Cool Nokia N71
Nokia is not known for its clamshell handsets, but the company does occasionally make a foray into that world, and has done so with the N71.In fact, despite Nokia’s reluctance to flip, there is already a clamshell handset in the N range – the N91. Where that is a very chunky beast, with a camera in its own clamshell independent swivelling section, the N71 has a rather more traditional clamshell design, being made in just two pieces, and hinged at its top edge.The front screen offers just 96 x 68 pixels of viewing area and, a relatively limited range of features. It will show the handset status and the current time, and when you are playing music a button underneath the screen will pause and resume. But you can’t switch between tracks or fiddle with volume without opening the flip.
Design wise Nokia doesn’t seem to have really taken the full potential of what the clamshell format offers on board. Let’s start with the overall size, shape and weight. The N71 is thicker than the popular candybar N70 - the other Nokia handset I happen to have handy as I write. With the clam closed it is almost as tall, and it is heavier. Compare for yourself: N70 53 x 109 x 22mm, 126g; N71 51 x 98 x 26mm with the flip closed, rising from 98 to a shade over 180mm tall with the flip open and 139g.When you open the flip there is room for a decent sized screen and for large, well spaced keys. What does Nokia provide? A screen which is nicely specified in terms of pixels – 240 x 320 of them – but a mere 2.4in diagonal in size. I’d have liked to see it larger.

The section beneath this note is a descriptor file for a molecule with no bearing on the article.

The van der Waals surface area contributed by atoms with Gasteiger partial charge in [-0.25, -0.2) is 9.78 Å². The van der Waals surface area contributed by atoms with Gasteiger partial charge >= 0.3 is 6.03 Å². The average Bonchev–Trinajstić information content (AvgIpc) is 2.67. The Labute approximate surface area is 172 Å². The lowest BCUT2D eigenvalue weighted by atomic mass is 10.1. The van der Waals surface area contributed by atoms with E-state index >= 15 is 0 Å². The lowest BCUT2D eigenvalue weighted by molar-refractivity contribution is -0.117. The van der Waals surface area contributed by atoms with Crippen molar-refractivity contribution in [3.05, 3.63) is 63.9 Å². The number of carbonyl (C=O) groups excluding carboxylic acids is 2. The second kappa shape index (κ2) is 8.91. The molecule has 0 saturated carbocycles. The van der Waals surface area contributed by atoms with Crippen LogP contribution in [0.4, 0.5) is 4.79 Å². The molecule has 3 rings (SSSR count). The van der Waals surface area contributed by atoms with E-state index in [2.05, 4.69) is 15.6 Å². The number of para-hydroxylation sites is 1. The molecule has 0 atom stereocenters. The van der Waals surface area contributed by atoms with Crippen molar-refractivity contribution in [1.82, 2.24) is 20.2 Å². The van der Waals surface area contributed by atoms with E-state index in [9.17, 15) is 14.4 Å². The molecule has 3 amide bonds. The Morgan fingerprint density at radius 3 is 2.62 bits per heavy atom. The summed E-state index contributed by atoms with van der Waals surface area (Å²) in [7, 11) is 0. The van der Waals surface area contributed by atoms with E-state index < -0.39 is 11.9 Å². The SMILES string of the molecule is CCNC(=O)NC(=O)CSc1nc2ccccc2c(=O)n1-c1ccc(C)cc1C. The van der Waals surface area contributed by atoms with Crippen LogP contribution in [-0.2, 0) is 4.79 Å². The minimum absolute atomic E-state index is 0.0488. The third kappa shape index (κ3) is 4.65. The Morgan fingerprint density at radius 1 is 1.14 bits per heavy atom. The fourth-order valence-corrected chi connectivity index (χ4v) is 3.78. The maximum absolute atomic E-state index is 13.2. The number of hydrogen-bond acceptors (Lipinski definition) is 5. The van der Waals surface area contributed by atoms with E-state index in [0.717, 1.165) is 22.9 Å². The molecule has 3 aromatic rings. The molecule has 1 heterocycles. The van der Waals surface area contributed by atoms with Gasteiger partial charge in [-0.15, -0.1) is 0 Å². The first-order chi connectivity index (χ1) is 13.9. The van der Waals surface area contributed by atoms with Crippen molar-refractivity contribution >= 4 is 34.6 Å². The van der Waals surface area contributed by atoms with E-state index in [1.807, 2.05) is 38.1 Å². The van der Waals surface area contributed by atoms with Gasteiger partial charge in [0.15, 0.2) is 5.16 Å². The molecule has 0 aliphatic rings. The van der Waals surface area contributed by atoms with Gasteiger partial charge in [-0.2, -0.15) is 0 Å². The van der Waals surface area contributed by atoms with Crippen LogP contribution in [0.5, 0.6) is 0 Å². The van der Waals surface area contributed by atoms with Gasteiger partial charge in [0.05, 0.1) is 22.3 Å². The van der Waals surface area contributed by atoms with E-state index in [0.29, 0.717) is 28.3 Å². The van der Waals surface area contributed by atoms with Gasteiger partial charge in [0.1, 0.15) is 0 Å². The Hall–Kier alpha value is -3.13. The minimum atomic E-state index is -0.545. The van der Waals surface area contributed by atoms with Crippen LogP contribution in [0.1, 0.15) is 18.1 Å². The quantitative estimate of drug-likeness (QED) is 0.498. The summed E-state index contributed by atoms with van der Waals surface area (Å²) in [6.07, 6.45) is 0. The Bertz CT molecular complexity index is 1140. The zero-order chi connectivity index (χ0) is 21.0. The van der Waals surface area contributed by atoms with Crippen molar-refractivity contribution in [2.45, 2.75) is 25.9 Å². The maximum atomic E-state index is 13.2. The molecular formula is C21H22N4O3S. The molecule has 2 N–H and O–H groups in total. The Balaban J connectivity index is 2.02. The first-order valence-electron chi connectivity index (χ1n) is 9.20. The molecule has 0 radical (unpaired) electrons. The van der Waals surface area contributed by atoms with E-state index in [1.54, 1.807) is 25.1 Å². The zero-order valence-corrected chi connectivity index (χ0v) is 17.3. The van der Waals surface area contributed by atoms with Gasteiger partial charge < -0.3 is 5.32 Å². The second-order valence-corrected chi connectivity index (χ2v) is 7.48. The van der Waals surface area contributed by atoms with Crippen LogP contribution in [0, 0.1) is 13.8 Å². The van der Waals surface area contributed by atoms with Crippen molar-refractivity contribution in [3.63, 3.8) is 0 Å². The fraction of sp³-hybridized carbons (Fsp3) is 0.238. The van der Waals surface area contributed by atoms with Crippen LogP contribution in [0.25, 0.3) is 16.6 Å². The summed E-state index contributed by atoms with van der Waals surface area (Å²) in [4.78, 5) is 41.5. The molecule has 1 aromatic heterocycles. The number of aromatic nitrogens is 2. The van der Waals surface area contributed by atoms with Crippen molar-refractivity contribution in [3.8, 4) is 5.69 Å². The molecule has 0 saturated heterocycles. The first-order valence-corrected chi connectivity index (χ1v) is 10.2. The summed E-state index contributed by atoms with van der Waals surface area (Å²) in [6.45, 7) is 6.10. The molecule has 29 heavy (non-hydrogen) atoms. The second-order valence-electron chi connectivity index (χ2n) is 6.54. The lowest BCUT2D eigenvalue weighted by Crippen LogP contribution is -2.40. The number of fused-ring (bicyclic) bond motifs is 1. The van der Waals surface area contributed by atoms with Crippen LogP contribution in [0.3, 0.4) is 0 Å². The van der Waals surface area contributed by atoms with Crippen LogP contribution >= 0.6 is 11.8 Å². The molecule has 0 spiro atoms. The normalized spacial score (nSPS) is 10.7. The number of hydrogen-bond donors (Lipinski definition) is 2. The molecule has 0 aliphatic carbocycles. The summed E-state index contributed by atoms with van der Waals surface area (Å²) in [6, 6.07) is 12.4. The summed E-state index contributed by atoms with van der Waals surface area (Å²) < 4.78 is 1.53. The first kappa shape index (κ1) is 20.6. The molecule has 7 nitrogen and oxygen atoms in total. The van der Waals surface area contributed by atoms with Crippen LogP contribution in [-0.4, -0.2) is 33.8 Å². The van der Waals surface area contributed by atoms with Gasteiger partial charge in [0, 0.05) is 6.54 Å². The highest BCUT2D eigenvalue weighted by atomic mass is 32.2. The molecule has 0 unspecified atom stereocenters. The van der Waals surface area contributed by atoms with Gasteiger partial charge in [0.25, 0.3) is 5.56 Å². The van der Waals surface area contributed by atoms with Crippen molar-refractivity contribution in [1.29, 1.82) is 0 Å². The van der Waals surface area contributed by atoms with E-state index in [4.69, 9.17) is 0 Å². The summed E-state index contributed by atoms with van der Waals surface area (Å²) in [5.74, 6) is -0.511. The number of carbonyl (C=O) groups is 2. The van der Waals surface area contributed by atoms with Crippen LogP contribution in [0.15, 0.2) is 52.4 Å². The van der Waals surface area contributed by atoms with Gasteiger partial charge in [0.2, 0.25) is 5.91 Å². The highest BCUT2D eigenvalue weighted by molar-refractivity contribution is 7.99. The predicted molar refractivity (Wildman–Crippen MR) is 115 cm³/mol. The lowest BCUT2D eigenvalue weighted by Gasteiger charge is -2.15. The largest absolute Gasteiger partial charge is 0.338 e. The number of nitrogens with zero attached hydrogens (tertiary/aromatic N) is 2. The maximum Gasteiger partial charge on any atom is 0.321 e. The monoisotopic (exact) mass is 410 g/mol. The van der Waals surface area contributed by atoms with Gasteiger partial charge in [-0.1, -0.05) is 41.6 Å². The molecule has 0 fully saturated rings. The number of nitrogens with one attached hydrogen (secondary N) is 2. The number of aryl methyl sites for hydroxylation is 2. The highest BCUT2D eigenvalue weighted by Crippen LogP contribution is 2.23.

The keypad is the bigger disappointment, though. The number pad and control keys are separated by a design feature – a slightly curved indent in the casing which to my mind just consumes potentially useful space.There are several things I just don’t like about the keypad design design. The softkeys are a long way from the softmenus they map onto, and while you will get used to this it is a little disconcerting at first.The navigation key sits in the centre of a familiar group – Call, End, and those softmenu keys. It could easily be a third larger, and its raised select button feels only OK under the fingers. The whole thing needs an element of digit-precision to use effectively.

The N71, yet another handset in the N range of multimedia rich phones, is a flip (or clamshell) phone. Nokia doesn’t do these very often – the 3G N90 with the Carl Zeiss camera lens and the non 3G 6131 are the two most recent examples, but they are mere droplets in the vast ocean of Nokia handsets. So we had somewhat baited breath waiting for the N71 to land on our desk.

When we took the N71 out of its box, our first reaction was raised eyebrows. ‘Are you sure this is a clamshell?’ we asked ourselves, and exclaimed, ‘it’s huge!’
As we see it, the plus points for clamshell phones are: they are small and so ideal for tiny pockets; they look cool as they have a smooth opening mechanism and are easy to open one-handed; just as with sliders, you can control a lot of features without opening the handset; and inside there is room for a large screen and a big keyboard.